My first job out of college was at CNN.com. I worked there from 1998 until the beginning of 2001. At some point around late 1999 I purchased my first digital camera, an Olympus D360L. It cost about $300, shot a whopping 1.3 megapixels, and came with a massive 8 megabyte SmartMedia memory card. It was a fun toy. I used to take it out to clubs and shoot with the flash off, trying to grab some candid shots.
At one point, I got a badly exposed shot of my friend Wes. I didn’t think much about it until I was playing around in Photoshop and tried to see just how much detail I could pull out. I started with this:
I fiddled with the light levels, cropped the extra bits out, tried converting it to black and white, and eventually wound up with this:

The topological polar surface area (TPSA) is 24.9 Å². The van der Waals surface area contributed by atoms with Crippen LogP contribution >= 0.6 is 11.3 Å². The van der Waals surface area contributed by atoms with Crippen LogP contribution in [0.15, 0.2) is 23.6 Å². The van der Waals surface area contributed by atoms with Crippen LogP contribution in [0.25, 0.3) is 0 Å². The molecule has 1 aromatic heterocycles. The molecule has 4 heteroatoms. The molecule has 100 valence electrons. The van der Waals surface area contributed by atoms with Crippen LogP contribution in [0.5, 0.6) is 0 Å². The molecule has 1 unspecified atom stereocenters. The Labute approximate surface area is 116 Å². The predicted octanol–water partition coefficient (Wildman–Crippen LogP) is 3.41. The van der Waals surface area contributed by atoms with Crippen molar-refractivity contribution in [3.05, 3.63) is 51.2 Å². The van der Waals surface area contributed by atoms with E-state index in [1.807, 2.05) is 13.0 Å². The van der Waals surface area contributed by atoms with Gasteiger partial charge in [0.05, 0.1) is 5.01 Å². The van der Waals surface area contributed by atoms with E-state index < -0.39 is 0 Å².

I started with a bad photo and would up with something I thought looked awesome. I’ve described it as a “Goth Cousin It with a universe behind his eyes” or just “cool.” Either way, this was when I realized a few things:
- A bad picture could be turned into a good picture
- A photo of a person could be turned into something more abstract.
- Don’t delete your bad photos, because you may be able to do something cool with them later.
- I was having a lot of fun doing this.
There were a lot of moments that made me love photography, and this was one of the first.